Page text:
It’s not just the heatwave. There’s now another reason your summer vacation might be ruined


Following last summer’s chaos of canceled flights, mountains of lost luggage and other disruptions, many airlines and airports ramped up staffing to meet unprecedented demand – and some have even billed this year’s peak travel season as a return to pre-pandemic normal.

But another hurdle currently looms large on the aviation landscape: strikes, which have already affected scores of passengers across Europe and are piling on the misery for vacationers also hit by soaring prices and scorching summer temperatures.

One of the most significant moves is possible industrial action from a trade union of civil servants in Eurocontrol, the organization that manages airspace across Europe.

Union Syndicale Bruxelles has given formal warning of strikes affecting Eurocontrol over the next six months. It’s not yet announced firm dates for possible action, but aviation insiders are keeping a close eye on the situation.

The summer already has seen a flurry of strikes by pilots, ground crew, security staff and other transit personnel that have impacted airports, airlines and railway providers across Europe.

British budget carrier easyJet scrapped 350 flights that were set to arrive in or depart from Portugal ahead of a five-day cabin staff strike scheduled for July 21-25, Reuters reported. Strikes have also taken place – or are planned – in France, Belgium, Spain and other popular tourist destinations in Europe, adding yet another complication for travelers across the continent.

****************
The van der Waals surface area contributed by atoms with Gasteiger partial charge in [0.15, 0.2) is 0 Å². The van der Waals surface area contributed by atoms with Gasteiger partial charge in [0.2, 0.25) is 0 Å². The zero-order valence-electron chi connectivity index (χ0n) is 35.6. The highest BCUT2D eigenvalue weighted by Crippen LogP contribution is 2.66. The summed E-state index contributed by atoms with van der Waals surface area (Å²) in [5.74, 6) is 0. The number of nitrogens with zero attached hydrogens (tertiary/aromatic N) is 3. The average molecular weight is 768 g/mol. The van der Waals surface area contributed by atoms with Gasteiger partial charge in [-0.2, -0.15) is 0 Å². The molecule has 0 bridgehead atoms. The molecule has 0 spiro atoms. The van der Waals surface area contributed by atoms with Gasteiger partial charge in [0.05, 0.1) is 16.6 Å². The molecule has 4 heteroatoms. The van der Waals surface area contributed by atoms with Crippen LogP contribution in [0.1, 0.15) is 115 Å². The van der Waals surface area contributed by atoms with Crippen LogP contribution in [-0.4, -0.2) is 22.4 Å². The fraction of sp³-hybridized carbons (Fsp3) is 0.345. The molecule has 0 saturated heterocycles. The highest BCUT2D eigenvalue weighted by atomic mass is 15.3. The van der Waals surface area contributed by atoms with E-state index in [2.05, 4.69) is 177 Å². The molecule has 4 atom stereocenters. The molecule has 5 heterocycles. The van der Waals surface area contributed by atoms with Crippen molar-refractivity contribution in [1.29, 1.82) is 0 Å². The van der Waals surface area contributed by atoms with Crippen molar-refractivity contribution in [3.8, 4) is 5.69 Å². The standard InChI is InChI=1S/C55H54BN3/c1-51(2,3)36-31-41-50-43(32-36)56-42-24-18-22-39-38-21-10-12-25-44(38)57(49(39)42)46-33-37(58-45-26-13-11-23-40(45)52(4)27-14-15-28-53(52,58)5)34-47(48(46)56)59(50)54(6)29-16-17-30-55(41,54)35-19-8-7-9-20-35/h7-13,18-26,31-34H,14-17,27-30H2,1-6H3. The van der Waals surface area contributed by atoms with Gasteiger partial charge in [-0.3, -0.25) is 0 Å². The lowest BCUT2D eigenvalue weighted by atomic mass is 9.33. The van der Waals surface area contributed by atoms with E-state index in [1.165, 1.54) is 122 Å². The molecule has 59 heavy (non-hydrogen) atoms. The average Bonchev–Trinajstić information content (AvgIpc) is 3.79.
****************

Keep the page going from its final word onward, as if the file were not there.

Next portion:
“Capacities are improving again as airlines, airports and other travel companies have continued hiring massive amounts of people over the past 12 months to make sure that such a chaotic summer situation doesn’t happen again this year,” Jakob Wert, editor in chief of International Flight Network, a Germany-based aviation trade publication, tells CNN Travel.

“But of course now we’ve got a huge challenge with these potential strikes coming our way.”

The travel sector in particular is currently experiencing a high level of strikes largely because of inflation, Wert explains. “Right now prices are higher than they’ve ever been,” he says. “It’s the most important time for unions to get improvements on pay for their members’ work.”


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